Attempted to see if slowdown was in software by using Serial.Print() commands. It seems like the entire Arduino loop() function is slowing down after the usb host shield is activated. It is not known why.

I am considering using a raspberry pi to operate the Hokuyo and process the slam data. It has built in usb ports, significantly more processing power, more memory for data storage. In addition it runs a desktop version of linux. Dr Zhang was able to successfully run the Hokuyo using a linux platform already.

August 14, 2013

Attempted to solve the slow processing by changing settings on the hokuyo such as serial baud rate. This had no effect.

Looked through Arduino code for possible causes of slowdown. Nothing was found.

Contacted Paresh and Dr. Zhang to ask for assistance. Neither had any advice.

August 13, 2013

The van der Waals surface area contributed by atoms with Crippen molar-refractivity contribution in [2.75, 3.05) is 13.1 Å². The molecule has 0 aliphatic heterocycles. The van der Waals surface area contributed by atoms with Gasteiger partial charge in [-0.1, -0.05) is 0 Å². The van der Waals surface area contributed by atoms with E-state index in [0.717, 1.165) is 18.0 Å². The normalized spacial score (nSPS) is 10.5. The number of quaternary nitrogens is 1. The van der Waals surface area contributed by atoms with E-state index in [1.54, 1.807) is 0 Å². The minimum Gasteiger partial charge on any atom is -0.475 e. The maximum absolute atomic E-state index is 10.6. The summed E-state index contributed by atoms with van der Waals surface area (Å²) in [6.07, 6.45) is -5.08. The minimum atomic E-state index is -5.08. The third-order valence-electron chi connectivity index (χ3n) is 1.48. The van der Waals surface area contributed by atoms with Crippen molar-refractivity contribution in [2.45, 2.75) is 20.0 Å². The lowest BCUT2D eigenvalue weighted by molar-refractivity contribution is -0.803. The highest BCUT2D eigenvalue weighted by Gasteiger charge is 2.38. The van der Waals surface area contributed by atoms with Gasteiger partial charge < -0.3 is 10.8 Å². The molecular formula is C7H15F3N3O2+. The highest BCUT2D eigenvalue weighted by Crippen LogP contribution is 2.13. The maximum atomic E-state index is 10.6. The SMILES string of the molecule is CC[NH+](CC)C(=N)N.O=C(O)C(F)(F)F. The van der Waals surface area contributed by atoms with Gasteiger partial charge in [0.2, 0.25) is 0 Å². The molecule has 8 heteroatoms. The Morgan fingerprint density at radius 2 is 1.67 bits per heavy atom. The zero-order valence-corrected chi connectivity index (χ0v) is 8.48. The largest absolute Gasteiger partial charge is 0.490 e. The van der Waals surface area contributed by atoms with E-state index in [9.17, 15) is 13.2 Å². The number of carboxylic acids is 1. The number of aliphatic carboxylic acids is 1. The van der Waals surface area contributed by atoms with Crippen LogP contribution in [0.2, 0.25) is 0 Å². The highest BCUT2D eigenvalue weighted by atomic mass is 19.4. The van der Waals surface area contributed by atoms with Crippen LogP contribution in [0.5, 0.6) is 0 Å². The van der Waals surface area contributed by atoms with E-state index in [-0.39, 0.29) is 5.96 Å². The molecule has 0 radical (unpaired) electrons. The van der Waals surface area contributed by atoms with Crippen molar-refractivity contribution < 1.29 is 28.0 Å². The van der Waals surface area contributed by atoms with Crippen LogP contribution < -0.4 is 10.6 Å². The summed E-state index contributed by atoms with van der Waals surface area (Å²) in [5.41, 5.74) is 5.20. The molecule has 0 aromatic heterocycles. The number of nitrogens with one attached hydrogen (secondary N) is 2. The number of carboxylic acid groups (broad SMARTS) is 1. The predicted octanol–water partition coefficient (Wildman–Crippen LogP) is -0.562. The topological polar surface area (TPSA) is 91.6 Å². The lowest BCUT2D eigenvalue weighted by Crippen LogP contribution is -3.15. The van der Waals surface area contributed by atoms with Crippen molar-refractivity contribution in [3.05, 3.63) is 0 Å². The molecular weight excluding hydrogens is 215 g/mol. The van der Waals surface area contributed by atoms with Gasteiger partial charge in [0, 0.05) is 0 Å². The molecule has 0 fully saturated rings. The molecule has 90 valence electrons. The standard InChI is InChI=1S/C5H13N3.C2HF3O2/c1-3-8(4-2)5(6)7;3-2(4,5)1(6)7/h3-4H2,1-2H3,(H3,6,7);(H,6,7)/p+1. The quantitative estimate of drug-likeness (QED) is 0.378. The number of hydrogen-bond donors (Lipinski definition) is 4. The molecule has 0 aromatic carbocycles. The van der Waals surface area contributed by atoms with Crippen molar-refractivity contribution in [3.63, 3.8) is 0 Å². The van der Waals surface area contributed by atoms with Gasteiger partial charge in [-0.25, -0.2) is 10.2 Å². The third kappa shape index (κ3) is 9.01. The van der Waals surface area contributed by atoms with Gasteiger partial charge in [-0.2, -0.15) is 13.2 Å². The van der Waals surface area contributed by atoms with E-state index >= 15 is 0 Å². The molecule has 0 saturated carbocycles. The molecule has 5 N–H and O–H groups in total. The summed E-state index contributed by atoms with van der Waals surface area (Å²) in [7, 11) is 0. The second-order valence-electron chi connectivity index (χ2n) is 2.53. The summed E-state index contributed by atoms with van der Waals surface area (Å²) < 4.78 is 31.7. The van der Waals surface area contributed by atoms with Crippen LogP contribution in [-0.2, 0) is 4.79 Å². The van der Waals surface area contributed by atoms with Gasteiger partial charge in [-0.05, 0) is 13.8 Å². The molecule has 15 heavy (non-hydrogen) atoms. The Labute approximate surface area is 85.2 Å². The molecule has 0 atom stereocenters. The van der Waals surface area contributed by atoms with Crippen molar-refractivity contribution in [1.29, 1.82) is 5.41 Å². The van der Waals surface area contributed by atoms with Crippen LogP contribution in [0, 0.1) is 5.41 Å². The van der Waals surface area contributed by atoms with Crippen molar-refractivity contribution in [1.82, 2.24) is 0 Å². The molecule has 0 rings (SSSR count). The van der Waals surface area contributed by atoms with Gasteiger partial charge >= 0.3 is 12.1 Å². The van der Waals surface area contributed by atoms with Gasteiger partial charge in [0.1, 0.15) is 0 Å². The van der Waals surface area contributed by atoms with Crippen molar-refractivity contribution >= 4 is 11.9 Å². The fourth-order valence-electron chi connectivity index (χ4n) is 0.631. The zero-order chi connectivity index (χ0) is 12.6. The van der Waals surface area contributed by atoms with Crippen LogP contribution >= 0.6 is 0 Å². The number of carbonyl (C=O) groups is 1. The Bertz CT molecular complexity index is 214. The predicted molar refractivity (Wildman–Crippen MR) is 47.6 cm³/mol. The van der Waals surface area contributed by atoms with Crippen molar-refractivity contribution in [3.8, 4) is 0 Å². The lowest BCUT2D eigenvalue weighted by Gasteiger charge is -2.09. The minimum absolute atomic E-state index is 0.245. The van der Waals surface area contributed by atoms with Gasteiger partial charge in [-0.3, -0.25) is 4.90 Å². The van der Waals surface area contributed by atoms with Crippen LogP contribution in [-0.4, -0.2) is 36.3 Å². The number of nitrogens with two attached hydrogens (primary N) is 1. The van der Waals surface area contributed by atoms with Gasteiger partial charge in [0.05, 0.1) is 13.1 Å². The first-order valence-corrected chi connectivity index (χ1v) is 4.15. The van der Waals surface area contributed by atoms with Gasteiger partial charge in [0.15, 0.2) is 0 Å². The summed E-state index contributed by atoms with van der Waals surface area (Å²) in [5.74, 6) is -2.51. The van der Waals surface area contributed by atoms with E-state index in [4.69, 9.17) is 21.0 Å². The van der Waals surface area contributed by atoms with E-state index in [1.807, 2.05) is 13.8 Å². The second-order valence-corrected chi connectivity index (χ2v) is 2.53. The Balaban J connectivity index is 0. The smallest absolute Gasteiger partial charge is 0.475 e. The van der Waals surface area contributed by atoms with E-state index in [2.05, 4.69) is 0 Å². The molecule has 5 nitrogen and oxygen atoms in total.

Attempted to read data from using an Arduino mega and usb host shield. This page proved useful in setting it up. The Lidar was powered externally and the USB chord was plugged into the USB host shield. The the ACM terminal demo sketch from the the usb host shield library was then uploaded to the Arduino. The Arduino IDE serial terminal was then used to send commands to the lidar.

The following command was sent to the lidar to switch it to SCIP2.0 mode.


Next the following command was used to acquire version information.


The commands produced the proper response. However, the responses took a long time (~30 sec) to arrive.

August 12, 2013

Acquired Hokuyo lidar. Installed the Hokuyo windows data viewing application from . Initially I was unsuccessful at acquiring data from the lidar over usb. Drivers were found from

August 11, 2013

Tested and debugged 3d movement on the ductwork assembly. Captured video to use with write up.